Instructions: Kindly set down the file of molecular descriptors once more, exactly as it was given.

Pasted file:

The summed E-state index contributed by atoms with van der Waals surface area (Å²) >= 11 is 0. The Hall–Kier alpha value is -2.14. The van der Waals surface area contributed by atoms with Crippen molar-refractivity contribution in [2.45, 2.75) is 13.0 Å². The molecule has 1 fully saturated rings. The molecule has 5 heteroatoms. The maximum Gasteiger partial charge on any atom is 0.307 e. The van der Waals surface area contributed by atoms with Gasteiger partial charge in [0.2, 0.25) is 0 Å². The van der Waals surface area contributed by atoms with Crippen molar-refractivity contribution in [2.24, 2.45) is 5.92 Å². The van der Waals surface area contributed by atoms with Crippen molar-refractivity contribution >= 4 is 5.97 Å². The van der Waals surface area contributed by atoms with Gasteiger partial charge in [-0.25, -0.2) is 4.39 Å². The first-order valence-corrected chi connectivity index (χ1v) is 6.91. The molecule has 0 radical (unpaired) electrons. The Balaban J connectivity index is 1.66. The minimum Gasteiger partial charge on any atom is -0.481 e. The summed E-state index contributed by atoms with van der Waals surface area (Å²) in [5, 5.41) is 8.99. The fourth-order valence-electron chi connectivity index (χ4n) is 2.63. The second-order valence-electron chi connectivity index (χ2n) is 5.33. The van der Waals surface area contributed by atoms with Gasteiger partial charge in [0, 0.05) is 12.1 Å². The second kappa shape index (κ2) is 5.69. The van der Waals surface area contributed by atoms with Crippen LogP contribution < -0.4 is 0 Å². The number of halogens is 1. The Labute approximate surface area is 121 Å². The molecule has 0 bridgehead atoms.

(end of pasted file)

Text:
The summed E-state index contributed by atoms with van der Waals surface area (Å²) >= 11 is 0. The Hall–Kier alpha value is -2.14. The van der Waals surface area contributed by atoms with Crippen molar-refractivity contribution in [2.45, 2.75) is 13.0 Å². The molecule has 1 fully saturated rings. The molecule has 5 heteroatoms. The maximum Gasteiger partial charge on any atom is 0.307 e. The van der Waals surface area contributed by atoms with Gasteiger partial charge in [0.2, 0.25) is 0 Å². The van der Waals surface area contributed by atoms with Crippen molar-refractivity contribution in [2.24, 2.45) is 5.92 Å². The van der Waals surface area contributed by atoms with Crippen molar-refractivity contribution >= 4 is 5.97 Å². The van der Waals surface area contributed by atoms with Gasteiger partial charge in [-0.25, -0.2) is 4.39 Å². The first-order valence-corrected chi connectivity index (χ1v) is 6.91. The molecule has 0 radical (unpaired) electrons. The Balaban J connectivity index is 1.66. The minimum Gasteiger partial charge on any atom is -0.481 e. The summed E-state index contributed by atoms with van der Waals surface area (Å²) in [5, 5.41) is 8.99. The fourth-order valence-electron chi connectivity index (χ4n) is 2.63. The second-order valence-electron chi connectivity index (χ2n) is 5.33. The van der Waals surface area contributed by atoms with Gasteiger partial charge in [0, 0.05) is 12.1 Å². The second kappa shape index (κ2) is 5.69. The van der Waals surface area contributed by atoms with Crippen LogP contribution < -0.4 is 0 Å². The number of halogens is 1. The Labute approximate surface area is 121 Å². The molecule has 0 bridgehead atoms.